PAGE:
Someone once asked Vidal if his first sexual experience was with a man or a woman, to which he replied, “I was too polite to ask.” At school, he was in love with a boy, Jimmy Trimble, who was later killed at the battle of Iwo Jima — a ghostly relationship that he records in Palimpsest, and which he tries hard to suggest was the one great passion of his life. After his own time in the Navy, he woke up in 1948 to find himself a literary sensation. Vidal had already published one novel, Williwaw, in 1946, but it was The City And The Pillar, about gay life, that made him famous (though it also temporarily put an end to his political ambitions and led, he believes, to a critical blackout on his next five novels). How does he feel about the book now?

“I admire it very much,” he says, with utter seriousness. People think that he was brave to publish it at all. “I was brave to bother living in the country. That took more courage than writing a book.” Does he think that life has improved for gay men since? “How on Earth would I know? I know nothing about it.” He sighs, crossly. “The fags found a movement. They got gay liberation. Gay sensibility. I said: what a stupid phrase.

If there’s such a thing as a gay sensibility, then there’s also a hetero sensibility, and what do Lyndon Johnson and Bertrand Russell have in common apart from heterosexuality? Oh, it’s as dumb as dumb can be, but [gay men] began to hiss at me in the streets.” Still, his new reputation gave him the keys to the doors of a whole new literary beau monde: he travelled with Tennessee Williams, slept with Kerouac, bitched about Truman (he hated Capote, of whom his impression is far better than Philip Seymour Hoffman’s) and endured the somewhat crazed attentions of Anaïs Nin.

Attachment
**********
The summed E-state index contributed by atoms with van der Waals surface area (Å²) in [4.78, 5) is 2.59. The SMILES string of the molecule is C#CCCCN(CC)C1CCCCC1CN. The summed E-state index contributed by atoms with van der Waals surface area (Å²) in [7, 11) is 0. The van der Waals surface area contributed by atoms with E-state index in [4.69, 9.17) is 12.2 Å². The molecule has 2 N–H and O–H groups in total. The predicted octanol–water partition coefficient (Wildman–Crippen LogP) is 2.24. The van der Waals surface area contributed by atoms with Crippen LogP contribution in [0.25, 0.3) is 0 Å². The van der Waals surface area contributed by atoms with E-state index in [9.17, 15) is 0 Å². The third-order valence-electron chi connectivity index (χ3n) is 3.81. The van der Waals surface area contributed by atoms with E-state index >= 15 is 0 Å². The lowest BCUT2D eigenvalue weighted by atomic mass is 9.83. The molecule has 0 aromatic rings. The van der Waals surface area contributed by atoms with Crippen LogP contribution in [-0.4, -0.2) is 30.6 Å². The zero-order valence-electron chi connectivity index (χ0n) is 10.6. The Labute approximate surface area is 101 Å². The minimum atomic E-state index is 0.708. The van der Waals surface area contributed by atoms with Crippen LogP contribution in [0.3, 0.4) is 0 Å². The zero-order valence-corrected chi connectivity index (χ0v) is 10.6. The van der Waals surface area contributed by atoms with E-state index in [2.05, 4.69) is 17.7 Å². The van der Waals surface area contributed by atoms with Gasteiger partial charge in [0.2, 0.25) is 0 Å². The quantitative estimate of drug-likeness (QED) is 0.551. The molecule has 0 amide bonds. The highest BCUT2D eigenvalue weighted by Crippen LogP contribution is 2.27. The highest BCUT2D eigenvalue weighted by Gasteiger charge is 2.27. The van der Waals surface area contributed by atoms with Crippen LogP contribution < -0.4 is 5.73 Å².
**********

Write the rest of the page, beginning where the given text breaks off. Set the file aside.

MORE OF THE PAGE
Later, he made a name for himself as a Hollywood scriptwriter: Ben Hur (a rescue job), The Best Man and Suddenly, Last Summer.
But by the end of the Sixties, he was again a novelist, and it’s for his historical novels that he’s now best known.

Until 2005, Vidal lived mostly in Ravello with Howard Auster, his companion — but not lover — of 53 years. They lived in a magnificent house and were visited by everyone from Nureyev down (or even up). Then Howard, a great cook and an even better singer, died of cancer, and it was time for Gore, himself ravaged by diabetes, to return to Los Angeles to face what he calls the “Cedars Sinai years”, in reference to the hospital where Auster was treated.

To an outsider, what was perplexing about Gore and Howard was not only that their sex lives did not appear to involve each other, but that Gore was always saying he did not know “what other people mean by love”. He would not elaborate, except to say: “It is easy to sustain a relationship when sex plays no part, and impossible when it does.” In interviews, Howard was off-limits. But then, in 2006, he published a second volume of memoirs, Point To Point Navigation, which includes an account of Howard’s final weeks, during which, he reveals, the couple kissed on the lips — at Howard’s behest — for the first time in 50 years.